Elizabeth, "Libby" Merrifield

Elizabeth "Libby" Merrifield, wife of Rockefeller University Professor and 1984 Nobel laureate in Chemistry Bruce Merrifield, passed away on September 13, 2017, at the age of 94, after a brief illness. Her loss is mourned by surviving children Nancy, Jim, Betsy, Cathy, and Laurie, along with their spouses and 15 grandchildren, as well as several hundred members of the extended Merrifield scientific family and their own families — most of whom Libby kept track of on a first-name basis.

Elizabeth Longfellow Furlong was born on June 24, 1923, in Alberta, Canada. Bruce and Libby met as students at UCLA, and married right after Bruce defended his Ph.D. in 1949, followed immediately by a transcontinental trek to begin his Rockefeller career. Libby put her own scientific career on hold while raising the family. She accompanied Bruce to most American and European Peptide Symposia, and followed closely the development of solid-phase peptide synthesis, SPPS, and the peptide field. Libby was especially supportive of the scientific efforts of Bruce's graduate students and postdoctoral fellows, and expressed a keen interest in their progress even as they continued in their independent careers.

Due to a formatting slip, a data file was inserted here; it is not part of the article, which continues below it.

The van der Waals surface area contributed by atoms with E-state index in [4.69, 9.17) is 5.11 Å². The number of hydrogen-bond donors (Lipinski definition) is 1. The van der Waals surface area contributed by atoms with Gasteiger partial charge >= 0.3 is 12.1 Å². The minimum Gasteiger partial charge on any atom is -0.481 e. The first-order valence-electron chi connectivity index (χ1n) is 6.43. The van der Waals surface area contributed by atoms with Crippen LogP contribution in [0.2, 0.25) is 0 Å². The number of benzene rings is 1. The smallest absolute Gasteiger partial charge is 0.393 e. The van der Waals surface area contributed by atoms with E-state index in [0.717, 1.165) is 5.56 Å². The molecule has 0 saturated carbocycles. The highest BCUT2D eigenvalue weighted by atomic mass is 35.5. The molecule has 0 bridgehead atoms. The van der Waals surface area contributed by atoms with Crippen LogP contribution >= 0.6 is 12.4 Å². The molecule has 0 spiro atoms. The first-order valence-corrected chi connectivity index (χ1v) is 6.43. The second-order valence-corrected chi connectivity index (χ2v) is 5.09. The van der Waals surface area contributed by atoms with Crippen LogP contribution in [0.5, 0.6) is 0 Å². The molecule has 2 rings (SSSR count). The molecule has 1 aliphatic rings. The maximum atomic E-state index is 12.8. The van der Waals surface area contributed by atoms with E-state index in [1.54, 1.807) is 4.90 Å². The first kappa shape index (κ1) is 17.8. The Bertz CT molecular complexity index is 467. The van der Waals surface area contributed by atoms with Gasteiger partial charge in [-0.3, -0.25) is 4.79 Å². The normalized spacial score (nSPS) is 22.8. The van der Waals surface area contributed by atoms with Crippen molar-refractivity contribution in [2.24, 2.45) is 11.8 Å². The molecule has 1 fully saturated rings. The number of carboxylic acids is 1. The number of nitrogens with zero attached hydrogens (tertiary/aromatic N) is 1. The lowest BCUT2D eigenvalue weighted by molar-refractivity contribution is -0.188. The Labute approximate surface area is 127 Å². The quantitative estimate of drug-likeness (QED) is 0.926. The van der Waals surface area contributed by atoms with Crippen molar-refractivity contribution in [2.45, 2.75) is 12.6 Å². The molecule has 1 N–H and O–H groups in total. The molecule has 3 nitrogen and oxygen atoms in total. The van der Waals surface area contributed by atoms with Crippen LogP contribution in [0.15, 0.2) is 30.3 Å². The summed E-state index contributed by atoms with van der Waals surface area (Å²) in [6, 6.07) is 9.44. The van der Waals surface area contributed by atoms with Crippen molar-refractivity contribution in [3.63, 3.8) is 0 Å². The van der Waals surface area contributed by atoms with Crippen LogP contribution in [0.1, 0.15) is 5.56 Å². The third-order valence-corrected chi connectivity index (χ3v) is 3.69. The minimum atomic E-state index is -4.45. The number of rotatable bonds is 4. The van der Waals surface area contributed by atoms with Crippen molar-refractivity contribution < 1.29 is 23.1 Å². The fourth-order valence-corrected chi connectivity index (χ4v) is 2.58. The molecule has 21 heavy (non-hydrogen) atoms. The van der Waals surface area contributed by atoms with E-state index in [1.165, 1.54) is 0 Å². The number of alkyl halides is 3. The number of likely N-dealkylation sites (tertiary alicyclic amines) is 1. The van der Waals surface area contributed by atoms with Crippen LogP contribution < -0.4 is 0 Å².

Libby joined the Merrifield lab in 1979, as her youngest daughter Sally was getting ready for high school. There, she worked first on SPPS of human interferon α, and later, on SPPS of antimicrobial peptides. In addition, she was a co-inventor, with William Macauley and Adele Boskey, on US patent 6,291,428 entitled "Peptides that promote bone-forming cell attraction and adhesion," issued September 18, 2001.

Until Bruce's death in 2006, the Merrifields travelled together all over the world for scientific conferences and related professional activities, but their favorite vacations were the annual family camping trips. Libby remained vibrant and engaged right to the end, including a visit to Nashville in August 2017 to view the total solar eclipse.

Everyone who came in touch with Libby will harbor one or more anecdotes that speak to her sharp intellect, devotion, kindness, curiosity, and unselfishness. She was a beloved matriarch to so many in numerous ways, and is remembered with much warmth and affection.

George Barany
Svetlana Mojsov